Featuring some of Sarah Vaughan’s last truly transcendent moments, this pair of 1980 Pablo releases devoted to the work of Duke Ellington reminds us in reissue form what wonders her voice and this material still hold.
Yet Vaughan, before signing with Norman Granz’s 1970s-era label, had somehow been without a recording contract for some three years. Granz, who had first encountered Vaughan’s stunning operatic power at a 1946 edition of the his legendary Jazz at the Philharmonic concerts in Carnegie Hall, proceeded to surround her with a sterling group of like-minded collaborators, including Zoot Sims, Bucky Pizzarelli, J.J. Johnson, Grady Tate, Joe Pass, Jimmy Rowles, Frank Foster, Pee Wee Crayton, Frank Wess and Eddie “Cleanhead” Vinson, among others. The gather in configurations both large and small, mirroring Granz’s earlier songbook features for Ella Fitzgerald in the Verve years, giving this set the feel of a companion piece.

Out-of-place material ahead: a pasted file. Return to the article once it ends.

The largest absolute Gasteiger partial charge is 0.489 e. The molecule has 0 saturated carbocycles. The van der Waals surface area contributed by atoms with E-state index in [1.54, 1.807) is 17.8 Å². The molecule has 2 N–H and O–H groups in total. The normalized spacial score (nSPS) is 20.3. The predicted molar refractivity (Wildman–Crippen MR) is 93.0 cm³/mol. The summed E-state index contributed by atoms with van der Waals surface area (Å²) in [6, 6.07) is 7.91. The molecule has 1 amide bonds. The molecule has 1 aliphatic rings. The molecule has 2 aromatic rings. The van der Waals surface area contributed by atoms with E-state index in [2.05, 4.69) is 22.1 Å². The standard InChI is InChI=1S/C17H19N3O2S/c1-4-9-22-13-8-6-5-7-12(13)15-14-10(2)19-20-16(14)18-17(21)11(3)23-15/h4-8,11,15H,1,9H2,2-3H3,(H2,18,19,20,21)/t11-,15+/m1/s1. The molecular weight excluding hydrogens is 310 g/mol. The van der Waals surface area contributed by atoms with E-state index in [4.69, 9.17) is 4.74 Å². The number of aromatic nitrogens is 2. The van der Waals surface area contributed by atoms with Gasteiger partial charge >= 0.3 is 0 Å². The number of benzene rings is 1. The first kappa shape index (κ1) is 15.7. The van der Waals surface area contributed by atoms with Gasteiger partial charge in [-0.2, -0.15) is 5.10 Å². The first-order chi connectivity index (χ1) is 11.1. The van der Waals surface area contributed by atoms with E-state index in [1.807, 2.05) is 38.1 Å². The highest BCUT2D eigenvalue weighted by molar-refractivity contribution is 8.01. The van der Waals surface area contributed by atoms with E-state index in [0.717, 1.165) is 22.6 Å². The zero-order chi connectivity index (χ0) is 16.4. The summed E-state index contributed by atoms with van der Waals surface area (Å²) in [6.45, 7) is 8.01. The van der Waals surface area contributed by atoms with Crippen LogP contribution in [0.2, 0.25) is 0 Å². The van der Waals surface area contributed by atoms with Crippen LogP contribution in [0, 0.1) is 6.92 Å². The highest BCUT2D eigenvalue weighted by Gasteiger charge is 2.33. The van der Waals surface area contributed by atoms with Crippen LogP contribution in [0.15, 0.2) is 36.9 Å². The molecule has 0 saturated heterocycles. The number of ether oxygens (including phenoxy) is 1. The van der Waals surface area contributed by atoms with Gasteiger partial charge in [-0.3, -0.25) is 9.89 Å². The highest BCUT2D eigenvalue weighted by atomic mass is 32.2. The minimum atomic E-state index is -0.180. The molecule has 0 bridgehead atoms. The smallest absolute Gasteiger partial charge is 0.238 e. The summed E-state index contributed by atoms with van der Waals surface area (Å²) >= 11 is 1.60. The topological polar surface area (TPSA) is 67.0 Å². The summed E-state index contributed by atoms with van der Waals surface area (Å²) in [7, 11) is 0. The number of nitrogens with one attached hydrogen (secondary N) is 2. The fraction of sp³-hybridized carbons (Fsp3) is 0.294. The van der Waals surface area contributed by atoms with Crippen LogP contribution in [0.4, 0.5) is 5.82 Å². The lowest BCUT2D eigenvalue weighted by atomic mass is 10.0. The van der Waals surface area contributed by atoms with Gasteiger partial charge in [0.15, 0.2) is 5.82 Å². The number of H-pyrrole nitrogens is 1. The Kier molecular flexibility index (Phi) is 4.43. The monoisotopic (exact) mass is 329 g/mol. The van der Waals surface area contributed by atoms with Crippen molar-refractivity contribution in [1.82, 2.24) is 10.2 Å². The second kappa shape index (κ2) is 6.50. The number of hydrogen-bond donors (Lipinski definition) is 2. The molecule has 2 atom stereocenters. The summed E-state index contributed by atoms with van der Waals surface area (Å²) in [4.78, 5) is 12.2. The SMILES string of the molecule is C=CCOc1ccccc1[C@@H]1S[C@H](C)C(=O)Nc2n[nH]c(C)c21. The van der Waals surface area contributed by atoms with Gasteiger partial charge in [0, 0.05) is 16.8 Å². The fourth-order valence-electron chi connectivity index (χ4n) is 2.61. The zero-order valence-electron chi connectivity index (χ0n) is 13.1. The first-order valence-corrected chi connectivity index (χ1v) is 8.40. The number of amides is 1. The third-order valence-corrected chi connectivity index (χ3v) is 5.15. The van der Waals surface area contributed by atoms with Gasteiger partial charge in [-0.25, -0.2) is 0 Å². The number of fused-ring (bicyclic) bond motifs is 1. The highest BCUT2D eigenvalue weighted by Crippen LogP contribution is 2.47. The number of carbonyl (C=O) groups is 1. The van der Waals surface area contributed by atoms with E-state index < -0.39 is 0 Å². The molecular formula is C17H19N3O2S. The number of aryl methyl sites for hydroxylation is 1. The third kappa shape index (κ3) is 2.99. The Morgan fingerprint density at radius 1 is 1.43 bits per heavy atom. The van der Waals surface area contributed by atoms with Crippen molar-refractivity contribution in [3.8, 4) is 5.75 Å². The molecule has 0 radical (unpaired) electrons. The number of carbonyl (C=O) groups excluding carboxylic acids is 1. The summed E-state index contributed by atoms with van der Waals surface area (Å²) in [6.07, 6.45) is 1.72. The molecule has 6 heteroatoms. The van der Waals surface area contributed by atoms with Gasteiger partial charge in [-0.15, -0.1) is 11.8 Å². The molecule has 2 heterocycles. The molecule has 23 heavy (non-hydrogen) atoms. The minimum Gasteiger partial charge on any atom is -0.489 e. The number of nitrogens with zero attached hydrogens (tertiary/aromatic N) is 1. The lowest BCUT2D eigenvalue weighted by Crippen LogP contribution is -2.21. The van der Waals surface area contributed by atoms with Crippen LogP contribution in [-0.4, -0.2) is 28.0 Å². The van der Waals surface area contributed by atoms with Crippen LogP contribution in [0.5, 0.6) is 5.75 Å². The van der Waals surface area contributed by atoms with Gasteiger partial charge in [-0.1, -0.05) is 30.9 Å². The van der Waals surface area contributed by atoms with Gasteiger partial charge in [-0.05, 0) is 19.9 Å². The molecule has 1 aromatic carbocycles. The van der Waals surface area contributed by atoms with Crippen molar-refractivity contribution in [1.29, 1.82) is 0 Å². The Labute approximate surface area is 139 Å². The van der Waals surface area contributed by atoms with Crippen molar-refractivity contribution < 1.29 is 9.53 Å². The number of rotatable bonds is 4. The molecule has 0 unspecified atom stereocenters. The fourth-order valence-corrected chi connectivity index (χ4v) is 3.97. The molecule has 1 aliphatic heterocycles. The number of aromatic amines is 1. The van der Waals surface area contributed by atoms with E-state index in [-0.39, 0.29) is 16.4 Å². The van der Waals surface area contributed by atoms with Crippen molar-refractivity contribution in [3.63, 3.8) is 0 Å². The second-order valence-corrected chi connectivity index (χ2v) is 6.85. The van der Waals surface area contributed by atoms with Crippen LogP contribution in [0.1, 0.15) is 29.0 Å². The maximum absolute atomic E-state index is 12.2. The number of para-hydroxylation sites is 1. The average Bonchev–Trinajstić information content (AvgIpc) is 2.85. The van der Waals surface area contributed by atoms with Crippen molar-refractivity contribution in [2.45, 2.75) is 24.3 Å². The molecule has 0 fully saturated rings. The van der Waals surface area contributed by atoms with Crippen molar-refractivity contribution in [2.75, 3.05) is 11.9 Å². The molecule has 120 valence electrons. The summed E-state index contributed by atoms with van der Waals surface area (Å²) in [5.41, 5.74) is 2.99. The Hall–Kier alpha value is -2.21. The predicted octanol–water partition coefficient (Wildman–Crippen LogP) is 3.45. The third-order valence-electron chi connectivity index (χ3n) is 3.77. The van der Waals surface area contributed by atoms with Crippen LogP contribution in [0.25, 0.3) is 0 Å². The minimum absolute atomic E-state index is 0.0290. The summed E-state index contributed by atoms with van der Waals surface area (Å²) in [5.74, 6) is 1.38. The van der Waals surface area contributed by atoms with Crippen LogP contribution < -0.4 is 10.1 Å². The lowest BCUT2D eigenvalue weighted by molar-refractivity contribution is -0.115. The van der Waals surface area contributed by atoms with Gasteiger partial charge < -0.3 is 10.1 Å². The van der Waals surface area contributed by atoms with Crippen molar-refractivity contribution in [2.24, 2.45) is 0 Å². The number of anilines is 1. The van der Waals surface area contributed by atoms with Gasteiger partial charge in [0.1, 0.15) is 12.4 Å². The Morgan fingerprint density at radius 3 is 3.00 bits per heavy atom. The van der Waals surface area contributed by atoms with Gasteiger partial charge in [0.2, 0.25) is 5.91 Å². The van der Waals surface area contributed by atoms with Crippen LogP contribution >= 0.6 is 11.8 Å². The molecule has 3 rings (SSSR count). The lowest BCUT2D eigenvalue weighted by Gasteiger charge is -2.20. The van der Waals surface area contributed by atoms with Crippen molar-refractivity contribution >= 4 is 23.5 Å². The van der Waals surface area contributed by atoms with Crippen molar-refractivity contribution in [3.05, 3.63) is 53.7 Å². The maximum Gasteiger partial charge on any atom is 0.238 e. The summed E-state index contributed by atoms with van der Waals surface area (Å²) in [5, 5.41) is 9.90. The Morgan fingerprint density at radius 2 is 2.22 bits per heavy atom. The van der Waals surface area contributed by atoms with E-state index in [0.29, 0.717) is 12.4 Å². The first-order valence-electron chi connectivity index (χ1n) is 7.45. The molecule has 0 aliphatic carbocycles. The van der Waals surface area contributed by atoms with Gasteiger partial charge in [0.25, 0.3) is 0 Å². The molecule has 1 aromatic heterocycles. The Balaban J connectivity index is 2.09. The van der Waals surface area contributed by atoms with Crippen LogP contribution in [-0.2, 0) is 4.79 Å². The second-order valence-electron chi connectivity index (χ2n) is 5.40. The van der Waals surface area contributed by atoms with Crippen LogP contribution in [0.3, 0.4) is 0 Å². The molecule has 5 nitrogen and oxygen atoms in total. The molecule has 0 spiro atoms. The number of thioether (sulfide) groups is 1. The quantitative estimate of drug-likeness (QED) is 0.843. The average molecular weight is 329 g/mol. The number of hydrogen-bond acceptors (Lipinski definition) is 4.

Interestingly, Sophisticated Lady: The Duke Ellington Songbook Collection, arriving August 20, 2013 from Concord Music Group, has been expanded to include six previously unheard, lush and enveloping tracks arranged by Benny Carter on August 13, 1979. Those terrific finds now open this new double-disc set, which is presented in chronological order by the date the songs were recorded. The Carter sides aren’t alternative takes, mind you, but brand new versions of the title track, “Lush Life,” “Day Dream,” “In a Sentimental Mood, “Solitude” and “Tonight I Shall Sleep (Wish a Smile on My Face)” — with the ever-lyrical Sims as the featured soloist.
Sessions continued through three more dates in August, as Vaughan and Co. offered completely different approaches on “Sophisticated Lady” (which nicely features Wess), “Solitude” (the lesser of her two tries) and “Day Dream” (a showcase for Vaughan’s husband Waymon Reed on trumpet) two dates later, then six more songs including “Chelsea Bridge” and a dramatic, emotional take on “Mood Indigo” from August 27. There would be two more sessions in September, including separate versions of “Sentimental Mood,” a truly haunting “Lush Life” and the Duke/Mercer Ellington collaboration “Tonight I Shall Sleep” — to say nothing of a rollicking overhaul of “I Let a Song Go Out of My Heart” with the Billy Byers Big Band — before five songs were put to tape over two days in late January of 1980. The highlight there remains a bluesy take on “Rocks in My Bed,” featuring Vinson, Crayton and pianist Lloyd Glenn.